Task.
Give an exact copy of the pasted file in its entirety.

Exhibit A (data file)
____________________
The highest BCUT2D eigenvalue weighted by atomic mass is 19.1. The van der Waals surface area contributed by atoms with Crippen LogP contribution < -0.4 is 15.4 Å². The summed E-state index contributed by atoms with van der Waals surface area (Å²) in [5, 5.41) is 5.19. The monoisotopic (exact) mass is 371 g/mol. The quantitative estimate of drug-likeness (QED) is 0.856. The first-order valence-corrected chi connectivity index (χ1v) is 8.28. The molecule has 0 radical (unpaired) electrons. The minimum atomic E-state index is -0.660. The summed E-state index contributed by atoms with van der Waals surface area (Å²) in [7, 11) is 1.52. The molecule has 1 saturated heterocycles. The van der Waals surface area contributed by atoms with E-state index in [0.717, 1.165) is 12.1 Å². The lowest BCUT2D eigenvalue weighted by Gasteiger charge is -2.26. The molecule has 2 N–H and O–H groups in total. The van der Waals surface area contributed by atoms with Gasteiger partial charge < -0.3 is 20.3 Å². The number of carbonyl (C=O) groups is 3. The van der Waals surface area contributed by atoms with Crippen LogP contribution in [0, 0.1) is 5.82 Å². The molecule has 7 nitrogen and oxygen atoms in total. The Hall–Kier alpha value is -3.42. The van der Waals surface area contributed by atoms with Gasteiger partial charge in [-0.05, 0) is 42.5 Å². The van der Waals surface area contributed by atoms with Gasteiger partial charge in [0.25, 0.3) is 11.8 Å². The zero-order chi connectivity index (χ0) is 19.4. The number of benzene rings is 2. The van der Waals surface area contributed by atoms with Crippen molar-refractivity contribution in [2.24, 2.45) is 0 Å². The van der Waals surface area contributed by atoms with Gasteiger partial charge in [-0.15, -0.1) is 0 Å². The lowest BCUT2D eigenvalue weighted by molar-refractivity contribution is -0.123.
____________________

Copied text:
The highest BCUT2D eigenvalue weighted by atomic mass is 19.1. The van der Waals surface area contributed by atoms with Crippen LogP contribution < -0.4 is 15.4 Å². The summed E-state index contributed by atoms with van der Waals surface area (Å²) in [5, 5.41) is 5.19. The monoisotopic (exact) mass is 371 g/mol. The quantitative estimate of drug-likeness (QED) is 0.856. The first-order valence-corrected chi connectivity index (χ1v) is 8.28. The molecule has 0 radical (unpaired) electrons. The minimum atomic E-state index is -0.660. The summed E-state index contributed by atoms with van der Waals surface area (Å²) in [7, 11) is 1.52. The molecule has 1 saturated heterocycles. The van der Waals surface area contributed by atoms with E-state index in [0.717, 1.165) is 12.1 Å². The lowest BCUT2D eigenvalue weighted by Gasteiger charge is -2.26. The molecule has 2 N–H and O–H groups in total. The van der Waals surface area contributed by atoms with Gasteiger partial charge < -0.3 is 20.3 Å². The number of carbonyl (C=O) groups is 3. The van der Waals surface area contributed by atoms with Crippen LogP contribution in [0, 0.1) is 5.82 Å². The molecule has 7 nitrogen and oxygen atoms in total. The Hall–Kier alpha value is -3.42. The van der Waals surface area contributed by atoms with Gasteiger partial charge in [-0.05, 0) is 42.5 Å². The van der Waals surface area contributed by atoms with Gasteiger partial charge in [0.25, 0.3) is 11.8 Å². The zero-order chi connectivity index (χ0) is 19.4. The number of benzene rings is 2. The van der Waals surface area contributed by atoms with Crippen molar-refractivity contribution in [2.24, 2.45) is 0 Å². The van der Waals surface area contributed by atoms with Gasteiger partial charge in [-0.15, -0.1) is 0 Å². The lowest BCUT2D eigenvalue weighted by molar-refractivity contribution is -0.123.